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Stanley Cup Final

No lack of work for Munce in Charlotte nets

Friday, 03.19.2010 / 9:00 AM / ECHL Report

By Lindsay Kramer - NHL.com Correspondent

The Charlotte Checkers' bus rolled about 13 hours from Charlotte to Elmira earlier this week. Most of the trip was just a rumor for goalie Ryan Munce, who snoozed for about 10 hours of it.

"I normally sleep OK on buses. Planes, buses, cars, it just comes with the territory," he said. "I feel there's nothing else to do but sleep. Once you tuck yourself into bed, mentally you tell yourself it's time for bed. You just have to stay away from the snoring section. If there's a snoring section that will keep you up."

Here's another tip for drifting off easily -- become a pro netminder and play virtually every minute of your team's games out of necessity and because of production. It's a formula that works for Munce.

Munce, 24, has started 12 Checkers home games in a row (9-2-1) and 24 of the last 26 overall (16-6-2).

"It's good to have a break once in a while, but I find the more you play the better you feel," he said. "You want to be that guy. It's on your head. It's up to you to make the difference."

The Checkers have needed every drop of Munce's brilliance because after him, well, let's just say Charlotte doesn't want to find out. The team has dressed an emergency backup in 22 of its last 26 games.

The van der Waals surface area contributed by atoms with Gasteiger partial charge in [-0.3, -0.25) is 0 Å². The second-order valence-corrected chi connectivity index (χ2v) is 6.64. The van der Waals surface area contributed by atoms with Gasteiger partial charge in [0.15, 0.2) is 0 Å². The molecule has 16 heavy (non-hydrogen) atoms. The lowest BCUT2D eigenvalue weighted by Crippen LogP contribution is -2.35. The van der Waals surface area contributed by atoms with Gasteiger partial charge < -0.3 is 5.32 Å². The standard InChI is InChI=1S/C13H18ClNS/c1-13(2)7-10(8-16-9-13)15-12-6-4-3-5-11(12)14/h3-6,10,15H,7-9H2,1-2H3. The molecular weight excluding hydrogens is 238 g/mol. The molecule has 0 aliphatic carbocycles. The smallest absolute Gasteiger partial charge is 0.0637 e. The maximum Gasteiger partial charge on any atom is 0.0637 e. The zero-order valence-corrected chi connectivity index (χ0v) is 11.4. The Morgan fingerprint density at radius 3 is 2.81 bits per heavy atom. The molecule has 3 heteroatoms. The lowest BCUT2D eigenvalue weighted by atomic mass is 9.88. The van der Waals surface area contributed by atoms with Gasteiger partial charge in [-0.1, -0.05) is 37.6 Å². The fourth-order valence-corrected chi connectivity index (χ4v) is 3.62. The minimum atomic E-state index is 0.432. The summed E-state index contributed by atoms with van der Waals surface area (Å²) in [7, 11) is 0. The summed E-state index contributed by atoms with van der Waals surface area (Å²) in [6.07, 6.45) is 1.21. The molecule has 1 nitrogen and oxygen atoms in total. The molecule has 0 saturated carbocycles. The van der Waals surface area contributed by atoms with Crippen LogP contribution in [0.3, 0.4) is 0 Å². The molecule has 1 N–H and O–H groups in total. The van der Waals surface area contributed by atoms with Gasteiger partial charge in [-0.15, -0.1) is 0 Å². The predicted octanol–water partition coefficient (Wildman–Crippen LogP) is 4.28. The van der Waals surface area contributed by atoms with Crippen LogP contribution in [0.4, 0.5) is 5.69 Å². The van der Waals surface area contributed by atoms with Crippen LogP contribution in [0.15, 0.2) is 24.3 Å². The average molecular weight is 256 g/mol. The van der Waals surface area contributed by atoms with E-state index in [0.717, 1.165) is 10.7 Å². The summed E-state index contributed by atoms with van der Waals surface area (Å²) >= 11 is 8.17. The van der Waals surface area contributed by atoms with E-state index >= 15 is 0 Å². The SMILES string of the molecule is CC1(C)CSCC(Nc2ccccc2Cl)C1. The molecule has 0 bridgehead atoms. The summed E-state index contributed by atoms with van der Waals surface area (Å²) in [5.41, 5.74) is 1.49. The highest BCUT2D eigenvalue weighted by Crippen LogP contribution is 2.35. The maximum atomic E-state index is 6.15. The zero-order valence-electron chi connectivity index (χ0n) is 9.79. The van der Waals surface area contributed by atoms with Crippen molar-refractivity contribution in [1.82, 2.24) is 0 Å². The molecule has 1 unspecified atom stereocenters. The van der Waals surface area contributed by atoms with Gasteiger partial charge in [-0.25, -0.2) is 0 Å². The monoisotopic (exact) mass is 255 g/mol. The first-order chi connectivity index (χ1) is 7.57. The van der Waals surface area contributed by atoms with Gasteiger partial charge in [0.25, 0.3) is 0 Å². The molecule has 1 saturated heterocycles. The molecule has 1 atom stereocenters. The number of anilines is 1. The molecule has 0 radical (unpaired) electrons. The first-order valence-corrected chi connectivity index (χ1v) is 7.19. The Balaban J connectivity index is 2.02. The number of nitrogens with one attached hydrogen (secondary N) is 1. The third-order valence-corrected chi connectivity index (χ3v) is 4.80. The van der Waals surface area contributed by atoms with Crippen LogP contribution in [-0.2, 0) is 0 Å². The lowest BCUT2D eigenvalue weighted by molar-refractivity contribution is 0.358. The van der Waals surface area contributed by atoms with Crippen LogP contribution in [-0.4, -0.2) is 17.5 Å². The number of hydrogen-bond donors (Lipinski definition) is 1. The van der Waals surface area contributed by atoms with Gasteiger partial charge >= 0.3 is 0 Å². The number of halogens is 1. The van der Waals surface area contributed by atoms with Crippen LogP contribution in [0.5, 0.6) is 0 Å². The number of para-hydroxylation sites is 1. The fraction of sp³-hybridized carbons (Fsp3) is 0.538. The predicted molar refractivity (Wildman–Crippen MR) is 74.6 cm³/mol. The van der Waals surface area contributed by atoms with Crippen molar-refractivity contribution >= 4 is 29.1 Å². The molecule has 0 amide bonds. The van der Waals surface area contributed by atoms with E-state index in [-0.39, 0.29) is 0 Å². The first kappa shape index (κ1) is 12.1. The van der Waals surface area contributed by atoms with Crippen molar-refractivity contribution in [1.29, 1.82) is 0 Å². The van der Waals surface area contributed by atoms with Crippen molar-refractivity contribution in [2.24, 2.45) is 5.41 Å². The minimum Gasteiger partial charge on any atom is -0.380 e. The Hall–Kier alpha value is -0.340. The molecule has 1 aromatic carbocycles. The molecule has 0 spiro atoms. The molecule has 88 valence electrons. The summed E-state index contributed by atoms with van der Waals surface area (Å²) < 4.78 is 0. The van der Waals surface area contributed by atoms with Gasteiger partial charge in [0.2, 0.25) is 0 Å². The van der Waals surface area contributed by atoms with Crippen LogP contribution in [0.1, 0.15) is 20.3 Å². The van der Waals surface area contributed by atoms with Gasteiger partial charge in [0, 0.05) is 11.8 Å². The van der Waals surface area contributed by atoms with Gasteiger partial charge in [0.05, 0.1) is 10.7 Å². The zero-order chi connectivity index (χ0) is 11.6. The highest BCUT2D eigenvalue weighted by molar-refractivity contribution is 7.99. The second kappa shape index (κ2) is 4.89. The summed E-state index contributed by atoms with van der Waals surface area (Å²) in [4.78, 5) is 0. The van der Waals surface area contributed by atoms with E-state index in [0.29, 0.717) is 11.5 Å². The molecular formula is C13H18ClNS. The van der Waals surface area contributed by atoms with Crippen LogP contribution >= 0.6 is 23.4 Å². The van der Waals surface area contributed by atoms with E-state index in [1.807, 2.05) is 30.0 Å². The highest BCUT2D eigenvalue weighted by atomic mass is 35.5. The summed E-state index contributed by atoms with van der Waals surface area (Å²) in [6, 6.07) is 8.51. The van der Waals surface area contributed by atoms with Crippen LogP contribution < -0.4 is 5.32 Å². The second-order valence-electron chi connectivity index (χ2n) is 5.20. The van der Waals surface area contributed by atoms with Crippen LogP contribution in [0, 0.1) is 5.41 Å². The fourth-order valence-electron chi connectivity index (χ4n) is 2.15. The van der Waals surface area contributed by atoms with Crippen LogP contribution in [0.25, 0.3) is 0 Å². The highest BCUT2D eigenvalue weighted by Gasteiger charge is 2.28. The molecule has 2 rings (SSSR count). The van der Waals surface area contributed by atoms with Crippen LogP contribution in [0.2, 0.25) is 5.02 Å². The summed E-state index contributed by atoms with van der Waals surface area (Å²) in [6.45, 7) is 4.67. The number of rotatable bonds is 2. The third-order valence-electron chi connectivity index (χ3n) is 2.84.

That seemed an improbable dilemma to have a few months ago, after Munce recovered from a dislocated shoulder he suffered in the first game of the season. At one point, the Checkers had quality veterans Munce, Miika Wiikman and Frank Doyle on the roster all at once. For roughly three weeks, the trio divided practice time and games.

"It was a favorable situation for (coach Derek Wilkinson), that's for sure," Munce said. "It wasn't great for us. But we were all three pretty good friends."

Doyle was traded Jan. 2, and then Wiikman went at the trade deadline. That pretty much emptied the once-deep goalie well, leaving Munce to earn his paycheck -- and his sleep -- almost every night.

"I was like, no big deal, I guess. Everything is pressure. It's goaltending," Munce said. "If you're a coach, you want your best goalie to take you into the playoffs. I have confidence we can go very far with this team."

Finding bedrock -- Kalamazoo forward Patrick Asselin had a hunch this would be a challenging season right from the opening faceoff. That's the sort of shadow cast when you lose a job before you even report to work.

One job search, one release and one trade later, though, and Asselin finally looks to be on solid ground.

A second-year pro, Asselin has 6 goals and 9 assists in 17 games with the K-Wings. Those 17 games represent five more than he had played this season prior to joining the team.

Asselin, 22, thought he had a spot lined up in Johnstown last summer until the coaching change there put him in the thanks-but-no-thanks line. He signed with Idaho in December, but played just three games in a Steelheads sweater before getting released. Utah picked him up, played him for nine games and then traded him to Kalamazoo.

"I knew coming in it wasn't going to be an easy year," he said. "You never know. You are going to be here one day, there the next. It's kind of a grind down here. I've just tried to learn as I go, stay positive. It doesn't do me any good to get upset or rattled."

Asselin has been smooth in Kalamazoo, starting out on the K-Wings' third line but earning his way onto the top trio.

"In Idaho and Utah, my confidence was lacking a lot," he said. "As soon as I got here I felt confident. I figured in time I'd move my way up. It worked out well."

Man on the move -- Tony Romano keeps moving on up, a progression that has its plusses and minuses.